Today, we’re going to take a quick look at scheduling, a fundamental feature of a financial services CRM solution. It’s a necessity, however, many companies only give a few cursory questions about it in most RFPs we see. It’s a mistake to assume that all scheduling is alike. There are plenty of options within scheduling that can enrich your users’ lives, foster collaboration, and encourage user adoption. Here’s a quick list of capabilities we think companies should be looking for in their CRM’s scheduling feature:
- Can users view the schedules of others within the company? This makes booking meetings faster and easier.
- Can users restrict the visibility of schedule items, if desired, to themselves alone or to a specified group? Not everything needs to be shared. If you’re going to allow visibility into schedules, you need to let users limit who can see some items.
- Does the solution provide configurable team scheduling to provide a single view of all team activities? Collaboration comes more naturally when it’s fast and easy for groups of users to share a single view of all activities for a client, opportunity, campaign, etc.
- Can schedule items be linked with clients as well as users? With teams, opportunities, campaigns, or other entities? This is a game-changer in terms of productivity and client-centricity because it eliminates duplicate data input and enables a one-click view of every meeting, call, event, or review that occurs across the enterprise with a client.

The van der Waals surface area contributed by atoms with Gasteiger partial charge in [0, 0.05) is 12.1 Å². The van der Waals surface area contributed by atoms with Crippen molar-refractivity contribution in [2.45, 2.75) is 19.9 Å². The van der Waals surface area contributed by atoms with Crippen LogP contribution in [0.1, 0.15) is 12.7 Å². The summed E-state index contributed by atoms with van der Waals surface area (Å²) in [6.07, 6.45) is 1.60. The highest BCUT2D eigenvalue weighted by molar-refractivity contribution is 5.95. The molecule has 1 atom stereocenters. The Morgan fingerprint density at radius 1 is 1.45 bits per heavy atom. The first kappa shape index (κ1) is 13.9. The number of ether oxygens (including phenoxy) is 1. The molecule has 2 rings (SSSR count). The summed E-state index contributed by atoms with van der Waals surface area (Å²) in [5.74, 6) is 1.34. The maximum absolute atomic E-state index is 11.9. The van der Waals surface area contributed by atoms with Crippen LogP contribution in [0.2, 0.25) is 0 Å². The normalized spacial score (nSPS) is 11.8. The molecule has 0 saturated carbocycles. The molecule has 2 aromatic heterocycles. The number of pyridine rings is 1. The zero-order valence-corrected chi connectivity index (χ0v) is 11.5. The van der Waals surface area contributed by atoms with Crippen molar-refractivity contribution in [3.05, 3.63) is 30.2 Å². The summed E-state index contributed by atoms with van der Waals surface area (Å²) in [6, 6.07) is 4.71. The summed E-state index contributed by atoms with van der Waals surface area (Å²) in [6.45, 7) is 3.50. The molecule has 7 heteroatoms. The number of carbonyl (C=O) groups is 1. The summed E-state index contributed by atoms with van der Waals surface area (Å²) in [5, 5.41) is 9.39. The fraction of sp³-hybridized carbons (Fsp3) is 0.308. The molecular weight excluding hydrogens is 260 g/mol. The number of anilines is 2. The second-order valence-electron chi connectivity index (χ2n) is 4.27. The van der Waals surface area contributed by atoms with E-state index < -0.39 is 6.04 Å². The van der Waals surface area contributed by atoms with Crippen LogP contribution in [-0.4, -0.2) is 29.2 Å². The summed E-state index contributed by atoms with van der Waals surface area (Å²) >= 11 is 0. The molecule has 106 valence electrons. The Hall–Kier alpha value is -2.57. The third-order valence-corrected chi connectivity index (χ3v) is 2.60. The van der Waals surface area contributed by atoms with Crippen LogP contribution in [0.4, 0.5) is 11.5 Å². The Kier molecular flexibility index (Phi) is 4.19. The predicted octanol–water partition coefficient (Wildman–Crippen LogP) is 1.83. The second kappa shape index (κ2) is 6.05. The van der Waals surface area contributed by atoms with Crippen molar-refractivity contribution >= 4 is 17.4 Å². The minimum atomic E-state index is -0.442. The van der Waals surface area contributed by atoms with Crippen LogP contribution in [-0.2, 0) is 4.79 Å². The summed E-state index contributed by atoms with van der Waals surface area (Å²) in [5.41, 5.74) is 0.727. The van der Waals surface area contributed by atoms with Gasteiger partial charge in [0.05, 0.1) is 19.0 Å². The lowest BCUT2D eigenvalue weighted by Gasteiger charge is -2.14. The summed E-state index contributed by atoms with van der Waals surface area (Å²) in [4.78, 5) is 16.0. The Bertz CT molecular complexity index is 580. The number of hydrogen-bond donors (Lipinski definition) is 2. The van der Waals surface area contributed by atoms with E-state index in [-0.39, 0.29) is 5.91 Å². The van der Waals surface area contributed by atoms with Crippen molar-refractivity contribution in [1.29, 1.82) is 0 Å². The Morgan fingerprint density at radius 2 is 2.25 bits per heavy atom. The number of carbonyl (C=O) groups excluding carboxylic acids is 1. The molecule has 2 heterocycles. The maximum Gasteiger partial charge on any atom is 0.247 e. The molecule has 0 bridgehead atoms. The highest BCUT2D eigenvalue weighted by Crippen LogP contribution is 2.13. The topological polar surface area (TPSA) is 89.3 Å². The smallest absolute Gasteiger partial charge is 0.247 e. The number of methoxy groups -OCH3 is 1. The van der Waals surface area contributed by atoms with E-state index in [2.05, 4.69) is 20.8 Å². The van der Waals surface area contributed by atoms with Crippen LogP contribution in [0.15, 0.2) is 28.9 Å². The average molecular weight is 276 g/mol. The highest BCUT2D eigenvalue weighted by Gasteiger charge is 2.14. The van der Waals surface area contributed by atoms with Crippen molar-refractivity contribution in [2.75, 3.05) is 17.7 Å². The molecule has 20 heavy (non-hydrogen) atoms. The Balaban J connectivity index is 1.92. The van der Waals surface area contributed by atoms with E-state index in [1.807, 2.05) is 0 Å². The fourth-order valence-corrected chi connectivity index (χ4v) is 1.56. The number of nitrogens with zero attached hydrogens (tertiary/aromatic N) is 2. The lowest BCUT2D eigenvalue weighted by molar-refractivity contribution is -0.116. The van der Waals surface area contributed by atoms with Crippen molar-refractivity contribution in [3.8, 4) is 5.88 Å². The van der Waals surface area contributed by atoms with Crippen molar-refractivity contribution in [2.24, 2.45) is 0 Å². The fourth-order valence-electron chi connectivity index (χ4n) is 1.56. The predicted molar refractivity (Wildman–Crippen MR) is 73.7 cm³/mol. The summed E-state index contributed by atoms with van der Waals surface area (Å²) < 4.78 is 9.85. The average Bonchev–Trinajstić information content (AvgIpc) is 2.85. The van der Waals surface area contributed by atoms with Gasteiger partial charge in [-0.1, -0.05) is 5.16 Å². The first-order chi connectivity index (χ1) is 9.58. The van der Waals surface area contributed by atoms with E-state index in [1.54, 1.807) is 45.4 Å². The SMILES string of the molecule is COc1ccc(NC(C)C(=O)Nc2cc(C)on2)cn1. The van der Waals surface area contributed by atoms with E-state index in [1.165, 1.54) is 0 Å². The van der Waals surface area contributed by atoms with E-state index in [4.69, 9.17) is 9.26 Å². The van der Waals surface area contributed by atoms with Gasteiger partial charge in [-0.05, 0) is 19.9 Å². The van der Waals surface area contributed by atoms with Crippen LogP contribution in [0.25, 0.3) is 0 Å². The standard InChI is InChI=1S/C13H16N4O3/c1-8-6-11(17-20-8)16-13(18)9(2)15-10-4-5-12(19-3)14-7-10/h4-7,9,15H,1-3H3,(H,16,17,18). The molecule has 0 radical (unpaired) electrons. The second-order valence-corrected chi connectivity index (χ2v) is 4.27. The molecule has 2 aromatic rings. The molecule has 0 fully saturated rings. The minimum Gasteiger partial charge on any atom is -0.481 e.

- Does it integrate with Microsoft Exchange and synchronize contacts, schedule items, and tasks bi-directionally, in real-time? Features like scheduling are only as effective as their usage. For maximum adoption, you need to make it as easy as possible for users to accomplish their goals wherever they are, whenever they want. With real-time, bi-directional integration, users can book meetings, create follow-up tasks, etc. on their mobile and immediately see it in their CRM solution (And vice versa, of course.)
- Is the Exchange synchronization server-side or client-side? This is a game-changer for companies.
This last point is a significant differentiator that delivers two benefits, so let’s talk about that in more detail. Server-side integration with Microsoft Exchange is something we’ve been doing for years at NexJ and we can’t stress the benefits enough. Essentially, with server-side Exchange integration, there is no software to be installed on the user’s desktop or mobile device. No memory space taken up on your users’ phones, no reliance on your employees to run upgrades in a timely fashion, and no need to waste your users’ productive time waiting for upgrades to download. The beauty of server-side integration is that functionality updates to the synchronization engine occur invisibly behind-the-scenes – everyone is on the same version at all times, without disruption. More importantly, Exchange does not have to be running for schedule synchronization to occur, as it does for most client-side synchronization. This avoids the network spikes that can impact responsiveness when large groups of users power on at the same time, such as first-thing Monday morning.
Did I miss any scheduling differentiators? Message me or comment below. As always, I appreciate discussion from stakeholders across the industry.